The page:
Canaries yellow and green with envy

Ipswich Town unveil a top manager to go with their big-name chief executive, while Norwich City teeter on the brink of their lowest point for more than 40 years.

Ipswich Town unveil a top manager to go with their big-name chief executive, while Norwich City teeter on the brink of their lowest point for more than 40 years. STEVE DOWNES asks why the Canaries have fallen short of their bitter rivals.

There's nothing like being kicked while you're down.

Norwich City fans are still coming to terms with a derby defeat at Portman Road that pushed them to the edge of League One.

But as they tried to pick themselves up from the floor, a hefty boot in the ribs came in the shape of the Tractor Boys appointing former British Olympic Association boss Simon Clegg as their new chief executive.


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Then, yesterday morning, came a brutal kick in the teeth as Ipswich announced the replacement for sacked manager Jim Magilton - the legendary Roy Keane.

The appointment is bound to be backed by many millions of mysterious owner Marcus Evans' pounds, which will pay for a new team of relative superstars - in contrast to Norwich's hired hands and freebies.

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And it is bound to mean Ipswich will be eyeing the Premier League in future seasons.

Former Manchester United midfielder and Sunderland manager Keane certainly thinks so.

He said: “I truly believe I am joining a club that has the potential, ambition and infrastructure to once again be a Premier League side.”

How many Canaries fans are feeling sick as parrots?

After all, these are the very words that should be spoken by managers of Norwich City.

The club has the potential - just look at the number of fans who flock to home matches week after week, despite successive years of mediocrity.

It also has the infrastructure. The stadium and training facilities are magnificent.

But what about the ambition? This year's ambition is to stay in the Championship. Next year's ambition will probably be the same, unless next week's events mean the club has to spend a season or 10 trying to get back there.

Why aren't Norwich the ones making national headlines by appointing big names with big ambitions?

With no offence meant to City manager Bryan Gunn and his backroom team of Canaries legends, who have done nothing to get the club into this mess and are doing their best to get out of it, how did it come to the point of gambling the club's future with a sentimental roll of the dice?

The fact is, City had run out of options. If they had knocked on Keane's door when Glenn Roeder was sacked, he would probably have sent his pet Rottweiler to answer the door.

For while Ipswich have Marcus Evans' deep pockets, City have a cumbersome debt and no immediate hope of a sugar daddy to finance their wildest dreams.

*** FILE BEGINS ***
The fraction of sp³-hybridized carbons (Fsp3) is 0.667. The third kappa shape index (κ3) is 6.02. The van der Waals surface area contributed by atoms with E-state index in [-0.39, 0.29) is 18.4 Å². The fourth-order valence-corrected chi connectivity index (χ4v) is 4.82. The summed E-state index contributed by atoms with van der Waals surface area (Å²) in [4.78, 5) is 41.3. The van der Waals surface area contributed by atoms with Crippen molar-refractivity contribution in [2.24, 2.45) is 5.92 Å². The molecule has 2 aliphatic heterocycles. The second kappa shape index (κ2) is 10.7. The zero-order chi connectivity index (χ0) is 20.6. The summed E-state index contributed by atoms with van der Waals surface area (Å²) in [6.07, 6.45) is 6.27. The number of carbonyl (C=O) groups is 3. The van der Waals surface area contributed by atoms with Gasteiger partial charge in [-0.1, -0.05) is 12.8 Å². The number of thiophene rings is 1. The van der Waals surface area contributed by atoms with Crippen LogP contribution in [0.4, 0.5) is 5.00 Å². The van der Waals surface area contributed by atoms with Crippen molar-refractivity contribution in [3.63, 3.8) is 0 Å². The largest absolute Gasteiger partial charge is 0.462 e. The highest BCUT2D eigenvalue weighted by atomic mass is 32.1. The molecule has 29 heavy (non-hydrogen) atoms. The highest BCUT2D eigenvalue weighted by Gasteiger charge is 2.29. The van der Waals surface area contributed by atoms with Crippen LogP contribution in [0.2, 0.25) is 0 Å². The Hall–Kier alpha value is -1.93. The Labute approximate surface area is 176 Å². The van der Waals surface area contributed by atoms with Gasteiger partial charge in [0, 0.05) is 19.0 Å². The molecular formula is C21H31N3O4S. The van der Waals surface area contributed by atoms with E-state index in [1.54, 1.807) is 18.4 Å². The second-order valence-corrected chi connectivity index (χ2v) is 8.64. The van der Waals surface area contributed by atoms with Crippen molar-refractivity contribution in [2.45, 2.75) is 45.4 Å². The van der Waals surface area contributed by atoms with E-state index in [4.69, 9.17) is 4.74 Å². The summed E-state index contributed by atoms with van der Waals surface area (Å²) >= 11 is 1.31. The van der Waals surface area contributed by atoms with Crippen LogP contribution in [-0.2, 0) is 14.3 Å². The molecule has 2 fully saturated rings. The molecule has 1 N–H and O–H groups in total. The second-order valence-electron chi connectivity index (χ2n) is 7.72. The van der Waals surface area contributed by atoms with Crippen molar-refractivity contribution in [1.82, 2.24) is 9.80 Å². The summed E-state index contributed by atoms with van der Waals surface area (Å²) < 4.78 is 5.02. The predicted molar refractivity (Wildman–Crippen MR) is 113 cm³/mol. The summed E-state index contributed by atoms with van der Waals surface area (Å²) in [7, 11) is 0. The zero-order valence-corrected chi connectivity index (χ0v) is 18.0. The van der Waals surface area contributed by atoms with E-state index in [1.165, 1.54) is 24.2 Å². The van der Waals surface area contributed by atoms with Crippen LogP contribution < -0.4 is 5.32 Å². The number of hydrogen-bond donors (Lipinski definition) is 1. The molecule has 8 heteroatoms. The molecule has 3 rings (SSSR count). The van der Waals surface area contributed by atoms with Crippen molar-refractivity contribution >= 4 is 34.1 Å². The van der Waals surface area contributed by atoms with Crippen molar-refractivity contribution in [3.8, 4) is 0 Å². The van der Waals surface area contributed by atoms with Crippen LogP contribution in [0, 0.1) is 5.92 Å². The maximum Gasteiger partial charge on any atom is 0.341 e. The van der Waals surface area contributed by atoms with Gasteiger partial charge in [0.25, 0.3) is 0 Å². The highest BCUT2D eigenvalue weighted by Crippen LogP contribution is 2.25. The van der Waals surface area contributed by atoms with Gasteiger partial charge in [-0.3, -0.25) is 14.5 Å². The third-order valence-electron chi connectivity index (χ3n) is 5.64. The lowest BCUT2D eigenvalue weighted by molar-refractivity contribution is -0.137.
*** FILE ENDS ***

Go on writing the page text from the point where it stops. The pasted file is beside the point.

Regardless of whether or not Norwich escape relegation, the fans have every right to feel betrayed.

Clubs with much more modest support bases - including Cardiff City and Preston North End - are battling for promotion, while relatively tiny clubs like Doncaster Rovers and Blackpool are out of danger.

And the board of Norwich City can only watch helplessly as the club they built (or should that be demolished?) prepares to go where it hasn't been since the early days of The Beatles.

Perhaps the grand plan is for City to invoke the spirit of 1959 by launching another heroic cup run from the third flight. Or perhaps there is no plan, save for the board members to cross their fingers and hope.

No matter how many times the fans are given a clever explanation for the club's pitiful plight, it is still hard to understand how taking a club from the Premier League to League One in four seasons can be called anything other than a total boardroom bodge.

What makes a bitter pill even harder to swallow is the fact that Ipswich's good fortune has been built on the remains of so many small businesses that were sacrificed in order to keep the club in business as its debts spiralled out of control a few years ago.

Town were one of the last clubs to enter administration before the Football League saw sense and imposed points deductions. And local businesses got the princely sum of 5p for every pound owed to them.

No such morally bankrupt route is open to the Canaries - at least not without a debilitating points deduction.

So, short of Peter Cullum changing his mind or a Middle East sheikh sticking his pin in Norwich when he chooses a football club to play with, City are facing a future so dark you've got to wear night-vision goggles.

And it is all made so much worse by looking down the A140 and seeing the bitter rivals savouring the sweet smell of expected success.

Their fans are dreaming of a golden future with Keane and Clegg. City are more likely to end up being led by Compo and Clegg from Last of the Summer Wine.

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